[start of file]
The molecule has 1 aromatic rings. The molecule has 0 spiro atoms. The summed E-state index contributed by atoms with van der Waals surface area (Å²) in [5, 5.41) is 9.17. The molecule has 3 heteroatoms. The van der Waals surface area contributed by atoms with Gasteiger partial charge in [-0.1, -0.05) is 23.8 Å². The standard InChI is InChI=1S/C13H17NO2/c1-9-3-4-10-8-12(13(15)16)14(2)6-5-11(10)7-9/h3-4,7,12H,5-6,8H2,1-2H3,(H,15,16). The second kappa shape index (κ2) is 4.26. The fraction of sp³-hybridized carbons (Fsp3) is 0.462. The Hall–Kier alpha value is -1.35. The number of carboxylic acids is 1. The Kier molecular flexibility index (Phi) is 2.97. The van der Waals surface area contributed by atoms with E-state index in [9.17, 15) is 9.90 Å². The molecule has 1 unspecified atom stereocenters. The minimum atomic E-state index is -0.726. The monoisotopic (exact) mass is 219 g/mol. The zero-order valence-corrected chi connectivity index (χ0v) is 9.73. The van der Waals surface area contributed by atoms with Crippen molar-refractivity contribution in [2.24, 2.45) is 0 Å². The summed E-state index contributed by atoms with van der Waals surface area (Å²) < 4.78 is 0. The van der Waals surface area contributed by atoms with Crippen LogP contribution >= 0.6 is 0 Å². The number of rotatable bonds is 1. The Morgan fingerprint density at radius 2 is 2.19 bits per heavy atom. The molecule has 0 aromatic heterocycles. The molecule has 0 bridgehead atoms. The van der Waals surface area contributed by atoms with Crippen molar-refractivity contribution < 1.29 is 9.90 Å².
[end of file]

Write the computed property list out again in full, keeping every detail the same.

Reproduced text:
The molecule has 1 aromatic rings. The molecule has 0 spiro atoms. The summed E-state index contributed by atoms with van der Waals surface area (Å²) in [5, 5.41) is 9.17. The molecule has 3 heteroatoms. The van der Waals surface area contributed by atoms with Gasteiger partial charge in [-0.1, -0.05) is 23.8 Å². The standard InChI is InChI=1S/C13H17NO2/c1-9-3-4-10-8-12(13(15)16)14(2)6-5-11(10)7-9/h3-4,7,12H,5-6,8H2,1-2H3,(H,15,16). The second kappa shape index (κ2) is 4.26. The fraction of sp³-hybridized carbons (Fsp3) is 0.462. The Hall–Kier alpha value is -1.35. The number of carboxylic acids is 1. The Kier molecular flexibility index (Phi) is 2.97. The van der Waals surface area contributed by atoms with E-state index in [9.17, 15) is 9.90 Å². The molecule has 1 unspecified atom stereocenters. The minimum atomic E-state index is -0.726. The monoisotopic (exact) mass is 219 g/mol. The zero-order valence-corrected chi connectivity index (χ0v) is 9.73. The van der Waals surface area contributed by atoms with Crippen molar-refractivity contribution in [2.24, 2.45) is 0 Å². The summed E-state index contributed by atoms with van der Waals surface area (Å²) < 4.78 is 0. The van der Waals surface area contributed by atoms with Crippen LogP contribution >= 0.6 is 0 Å². The number of rotatable bonds is 1. The Morgan fingerprint density at radius 2 is 2.19 bits per heavy atom. The molecule has 0 aromatic heterocycles. The molecule has 0 bridgehead atoms. The van der Waals surface area contributed by atoms with Crippen molar-refractivity contribution < 1.29 is 9.90 Å².